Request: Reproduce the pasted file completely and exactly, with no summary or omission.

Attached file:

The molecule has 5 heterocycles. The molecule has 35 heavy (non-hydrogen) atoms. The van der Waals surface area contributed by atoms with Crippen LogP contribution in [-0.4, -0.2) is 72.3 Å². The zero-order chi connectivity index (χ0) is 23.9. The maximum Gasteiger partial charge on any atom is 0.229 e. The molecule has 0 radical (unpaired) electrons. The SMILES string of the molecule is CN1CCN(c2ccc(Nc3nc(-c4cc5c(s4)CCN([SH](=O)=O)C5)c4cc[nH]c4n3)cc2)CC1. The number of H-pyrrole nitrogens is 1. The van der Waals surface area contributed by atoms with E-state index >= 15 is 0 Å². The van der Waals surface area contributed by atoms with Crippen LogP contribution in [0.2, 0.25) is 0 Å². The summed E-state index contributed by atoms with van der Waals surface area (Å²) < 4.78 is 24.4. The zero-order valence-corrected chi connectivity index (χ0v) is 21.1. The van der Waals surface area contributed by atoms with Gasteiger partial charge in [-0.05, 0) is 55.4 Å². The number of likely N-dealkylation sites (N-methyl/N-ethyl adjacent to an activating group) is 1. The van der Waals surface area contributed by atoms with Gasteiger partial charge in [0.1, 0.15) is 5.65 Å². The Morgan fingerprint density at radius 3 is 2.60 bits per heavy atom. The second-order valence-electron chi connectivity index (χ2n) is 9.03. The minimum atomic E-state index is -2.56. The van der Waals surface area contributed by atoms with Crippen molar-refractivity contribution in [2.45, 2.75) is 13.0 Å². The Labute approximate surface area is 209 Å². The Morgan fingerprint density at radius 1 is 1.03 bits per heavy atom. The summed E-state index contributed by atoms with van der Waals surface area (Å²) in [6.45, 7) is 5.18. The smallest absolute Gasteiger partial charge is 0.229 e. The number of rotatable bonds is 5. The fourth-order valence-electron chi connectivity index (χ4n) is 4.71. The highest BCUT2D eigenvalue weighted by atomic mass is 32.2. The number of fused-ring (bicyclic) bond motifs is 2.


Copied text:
The molecule has 5 heterocycles. The molecule has 35 heavy (non-hydrogen) atoms. The van der Waals surface area contributed by atoms with Crippen LogP contribution in [-0.4, -0.2) is 72.3 Å². The zero-order chi connectivity index (χ0) is 23.9. The maximum Gasteiger partial charge on any atom is 0.229 e. The molecule has 0 radical (unpaired) electrons. The SMILES string of the molecule is CN1CCN(c2ccc(Nc3nc(-c4cc5c(s4)CCN([SH](=O)=O)C5)c4cc[nH]c4n3)cc2)CC1. The number of H-pyrrole nitrogens is 1. The van der Waals surface area contributed by atoms with E-state index >= 15 is 0 Å². The van der Waals surface area contributed by atoms with Crippen LogP contribution in [0.2, 0.25) is 0 Å². The summed E-state index contributed by atoms with van der Waals surface area (Å²) < 4.78 is 24.4. The zero-order valence-corrected chi connectivity index (χ0v) is 21.1. The van der Waals surface area contributed by atoms with Gasteiger partial charge in [-0.05, 0) is 55.4 Å². The number of likely N-dealkylation sites (N-methyl/N-ethyl adjacent to an activating group) is 1. The van der Waals surface area contributed by atoms with Gasteiger partial charge in [0.1, 0.15) is 5.65 Å². The Morgan fingerprint density at radius 3 is 2.60 bits per heavy atom. The second-order valence-electron chi connectivity index (χ2n) is 9.03. The minimum atomic E-state index is -2.56. The van der Waals surface area contributed by atoms with Crippen molar-refractivity contribution in [2.45, 2.75) is 13.0 Å². The Labute approximate surface area is 209 Å². The Morgan fingerprint density at radius 1 is 1.03 bits per heavy atom. The summed E-state index contributed by atoms with van der Waals surface area (Å²) in [6.45, 7) is 5.18. The smallest absolute Gasteiger partial charge is 0.229 e. The number of rotatable bonds is 5. The fourth-order valence-electron chi connectivity index (χ4n) is 4.71. The highest BCUT2D eigenvalue weighted by atomic mass is 32.2. The number of fused-ring (bicyclic) bond motifs is 2.